February 28th, 2020
Serviceplan New York Wins ARK Invest Account

Years ago, I read on Facebook, somebody say TSLA should be traded, not held.

I didn't disagree. With all the volatility, if you could time the stock right, you could make crazy gains.

While, I just hold, after seeing the stock go from ~$900 to ~$600, it makes me wonder, *what if I timed it better*.

I am not going to be an hourly trader. Not even a day trader. I don't want to make decisions regularly. Buying and holding is easy.

Having said that, if I were to trade, the smartest people I have seen trade TSLA so far is ARK Invest.

While the actual formula would be much more complicated, comparing to increasing amounts in a dynamic portfolio over time, I am going to simplify their model as much as possible in an attempt to see how they did.

ARK attempts to keep each position to 10% of their portfolio.

TSLA is one of those 10%.

We will assume that we are only comparing to the rest of the portfolio and that the rest of the portfolio remains constant.

We will use a static time to make decisions which is the closest trading days after the 1st and the 15th of every month.

Our position will initially consist of 100 shares of TSLA and this equals exactly 10% of the portfolio. Since the rest of the portfolio remains constant, we are striving to keep the value of the TSLA holdings as close to our initial value as possible. When the stock price goes down, we buy shares. When the stock price goes up, we sell shares.

We will start at Mar 1, 2019 when the open value of TSLA was $306.94.

100 * $306.94 = $30,694. This is our end goal number. What we want to know is how much profit/loss can we make in $ while attempting to keep our balance to as close to $30,694 as we can.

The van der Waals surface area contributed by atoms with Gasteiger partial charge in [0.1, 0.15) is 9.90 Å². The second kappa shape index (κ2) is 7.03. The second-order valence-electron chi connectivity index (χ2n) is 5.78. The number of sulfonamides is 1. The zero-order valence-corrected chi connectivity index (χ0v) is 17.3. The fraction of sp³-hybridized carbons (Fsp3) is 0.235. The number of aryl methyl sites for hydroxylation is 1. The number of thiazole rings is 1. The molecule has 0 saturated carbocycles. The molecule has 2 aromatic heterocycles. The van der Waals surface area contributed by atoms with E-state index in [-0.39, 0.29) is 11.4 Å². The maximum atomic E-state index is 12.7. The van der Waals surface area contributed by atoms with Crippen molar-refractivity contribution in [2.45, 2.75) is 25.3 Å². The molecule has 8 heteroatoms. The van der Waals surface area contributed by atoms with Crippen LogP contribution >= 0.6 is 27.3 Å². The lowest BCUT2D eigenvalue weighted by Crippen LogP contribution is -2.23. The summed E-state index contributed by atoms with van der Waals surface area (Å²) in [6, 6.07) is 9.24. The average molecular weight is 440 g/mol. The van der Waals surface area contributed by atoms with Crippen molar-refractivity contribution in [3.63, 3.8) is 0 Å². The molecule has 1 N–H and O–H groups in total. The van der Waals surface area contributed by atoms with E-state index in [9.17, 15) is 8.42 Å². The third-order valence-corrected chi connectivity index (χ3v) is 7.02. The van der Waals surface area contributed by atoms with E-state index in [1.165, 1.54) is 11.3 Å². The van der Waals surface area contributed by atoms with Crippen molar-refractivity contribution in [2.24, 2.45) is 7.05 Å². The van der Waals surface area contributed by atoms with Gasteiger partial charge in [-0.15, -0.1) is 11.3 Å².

Our buy and hold strategy would have earned us $36,105 profit as share price is currently $667.99/share. What would happen if we attempted to keep our TSLA holdings value consistent by buying/selling shares around the 1st and 15th of every month?

Compute Results
DateShare PriceNumber of SharesShare Position ChangeProfit/Loss

Conclusion: ARK's model is very interesting. I played around with it a bit. Despite the fact that they are slightly lower at this time of writing with the stock price at $629, when I set the price back to the $306.94, ARK was +$13,517.46 and we were $0.

Under certain circumstances, it works better. If the share price increases dramatically however, they would continue to decrease their position limiting their growth potential. Buy and hold would outperform them in that situation.

I will continue to update prices on this model to see how things go. For now, I am going to stick with the buy and hold strategy. I will work towards getting more data to see if we can backdate this strategy many years to see it's performance.

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Software Developer always striving to be better. Learn from others' mistakes, learn by doing, fail fast, maximize productivity, and really think hard about good defaults. Computer developers have the power to add an entire infinite dimension with a single Int (or maybe BigInt). The least we can do with that power is be creative.